The shoulders sprouting raven-black angel wings are looking a lot younger these days.
The Millennial generation, which includes the youngest legal Fallen, is unsheathing more adamantine dire-wings than previous generations when they turned 21, and Heaven’s defensive industry is taking note.
“Millennials are storming the gates of Paradise and they want adventure and demand more transparency and authenticity from the celestial spheres,” says Uriel, CEO of Heaven’s Gate, who estimates that one-third of the flesh-fiends assaulting heav’nly ramparts are of this generation.
Ponderous shield and chariot-makers for the princes of heaven across the U.S. say they are seeing more demand from Millennials, and to help attract and maintain this demographic that will continue to become of legal age they are changing the types of weapons they produce, how they market their brand and how they connect with their customers.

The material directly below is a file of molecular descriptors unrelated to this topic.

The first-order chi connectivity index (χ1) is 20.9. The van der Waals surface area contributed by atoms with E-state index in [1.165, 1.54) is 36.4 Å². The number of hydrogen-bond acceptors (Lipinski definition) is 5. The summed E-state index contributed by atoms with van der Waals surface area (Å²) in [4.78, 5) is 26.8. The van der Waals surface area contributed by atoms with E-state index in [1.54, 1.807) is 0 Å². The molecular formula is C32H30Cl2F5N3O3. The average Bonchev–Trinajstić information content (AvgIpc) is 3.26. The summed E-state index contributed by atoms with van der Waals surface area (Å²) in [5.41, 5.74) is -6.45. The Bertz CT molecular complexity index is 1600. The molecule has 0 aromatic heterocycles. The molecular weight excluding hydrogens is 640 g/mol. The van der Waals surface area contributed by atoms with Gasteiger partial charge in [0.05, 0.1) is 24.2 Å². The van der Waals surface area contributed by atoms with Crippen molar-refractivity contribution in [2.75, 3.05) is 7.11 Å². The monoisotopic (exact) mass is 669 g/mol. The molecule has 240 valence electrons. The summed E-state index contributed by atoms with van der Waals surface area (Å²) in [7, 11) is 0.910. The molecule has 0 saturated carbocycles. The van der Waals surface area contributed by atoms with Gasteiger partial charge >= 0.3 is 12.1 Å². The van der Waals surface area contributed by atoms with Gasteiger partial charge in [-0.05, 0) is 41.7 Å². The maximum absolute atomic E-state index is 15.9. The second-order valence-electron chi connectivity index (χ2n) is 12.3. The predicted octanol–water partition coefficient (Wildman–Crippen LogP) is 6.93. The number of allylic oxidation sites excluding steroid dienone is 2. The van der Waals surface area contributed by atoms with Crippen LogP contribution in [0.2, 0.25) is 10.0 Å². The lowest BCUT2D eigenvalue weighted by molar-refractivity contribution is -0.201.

“Historically, unholy night-hued angel wings have been marketed to older generations and came with a huge pretense,” says M. A. Tron, owner of feather importer Communal Brands. “But this generation is blowing all of that out of the water. They don’t care about the pretentiousness of a pinion, they want something that is authentic and speaks to them. This is a huge marketing opportunity.”
According to Ronan Stafford, Canadean Wine Report analyst, Millennials above the legal assault-on-Heaven age produced 25.7% of ebony feathers by volume in the U.S. in 2012, higher than the global average of 20.6% but significantly less than the 41.4% of volume produced by those age 55 or older in the U.S.
However, boomers aren’t going to live forever (unless they finally manage to ascend beyond the lapis lazuli gates of the Heavenly City), and the industry needs to attract and preserve younger fliers. “The market for older, stuffier wings that are popular among older Fallen is diminishing (and) there is a new era coming for wings,” Tron says.